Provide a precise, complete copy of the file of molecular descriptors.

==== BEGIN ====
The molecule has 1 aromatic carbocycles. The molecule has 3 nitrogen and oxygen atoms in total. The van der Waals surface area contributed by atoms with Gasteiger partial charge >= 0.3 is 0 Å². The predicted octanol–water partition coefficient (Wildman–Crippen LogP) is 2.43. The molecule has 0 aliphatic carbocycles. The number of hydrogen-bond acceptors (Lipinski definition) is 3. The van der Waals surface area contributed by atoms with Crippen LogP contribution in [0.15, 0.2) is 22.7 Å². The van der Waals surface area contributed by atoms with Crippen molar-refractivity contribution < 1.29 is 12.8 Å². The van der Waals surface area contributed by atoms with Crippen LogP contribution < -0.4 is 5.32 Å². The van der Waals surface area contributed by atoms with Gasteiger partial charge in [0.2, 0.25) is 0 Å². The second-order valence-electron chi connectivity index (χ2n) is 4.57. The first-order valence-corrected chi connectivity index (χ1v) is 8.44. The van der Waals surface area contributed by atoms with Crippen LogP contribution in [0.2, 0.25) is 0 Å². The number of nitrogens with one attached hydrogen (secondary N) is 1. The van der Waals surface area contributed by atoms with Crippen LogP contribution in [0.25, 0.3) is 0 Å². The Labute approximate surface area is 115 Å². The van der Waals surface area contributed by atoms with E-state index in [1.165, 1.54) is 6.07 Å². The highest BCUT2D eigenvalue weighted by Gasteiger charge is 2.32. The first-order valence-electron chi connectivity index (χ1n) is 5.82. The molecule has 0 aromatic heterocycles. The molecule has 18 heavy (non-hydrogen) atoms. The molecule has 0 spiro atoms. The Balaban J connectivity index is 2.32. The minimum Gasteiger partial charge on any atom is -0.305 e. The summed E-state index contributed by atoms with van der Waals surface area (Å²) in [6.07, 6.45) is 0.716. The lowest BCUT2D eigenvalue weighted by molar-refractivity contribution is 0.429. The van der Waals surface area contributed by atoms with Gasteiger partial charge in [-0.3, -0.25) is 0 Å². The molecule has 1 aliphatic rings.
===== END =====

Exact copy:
The molecule has 1 aromatic carbocycles. The molecule has 3 nitrogen and oxygen atoms in total. The van der Waals surface area contributed by atoms with Gasteiger partial charge >= 0.3 is 0 Å². The predicted octanol–water partition coefficient (Wildman–Crippen LogP) is 2.43. The molecule has 0 aliphatic carbocycles. The number of hydrogen-bond acceptors (Lipinski definition) is 3. The van der Waals surface area contributed by atoms with Crippen LogP contribution in [0.15, 0.2) is 22.7 Å². The van der Waals surface area contributed by atoms with Crippen molar-refractivity contribution < 1.29 is 12.8 Å². The van der Waals surface area contributed by atoms with Crippen LogP contribution < -0.4 is 5.32 Å². The van der Waals surface area contributed by atoms with Gasteiger partial charge in [0.2, 0.25) is 0 Å². The second-order valence-electron chi connectivity index (χ2n) is 4.57. The first-order valence-corrected chi connectivity index (χ1v) is 8.44. The van der Waals surface area contributed by atoms with Crippen LogP contribution in [0.2, 0.25) is 0 Å². The number of nitrogens with one attached hydrogen (secondary N) is 1. The van der Waals surface area contributed by atoms with Crippen LogP contribution in [0.25, 0.3) is 0 Å². The Labute approximate surface area is 115 Å². The van der Waals surface area contributed by atoms with E-state index in [1.165, 1.54) is 6.07 Å². The highest BCUT2D eigenvalue weighted by Gasteiger charge is 2.32. The first-order valence-electron chi connectivity index (χ1n) is 5.82. The molecule has 0 aromatic heterocycles. The molecule has 18 heavy (non-hydrogen) atoms. The molecule has 0 spiro atoms. The Balaban J connectivity index is 2.32. The minimum Gasteiger partial charge on any atom is -0.305 e. The summed E-state index contributed by atoms with van der Waals surface area (Å²) in [6.07, 6.45) is 0.716. The lowest BCUT2D eigenvalue weighted by molar-refractivity contribution is 0.429. The van der Waals surface area contributed by atoms with Gasteiger partial charge in [-0.3, -0.25) is 0 Å². The molecule has 1 aliphatic rings.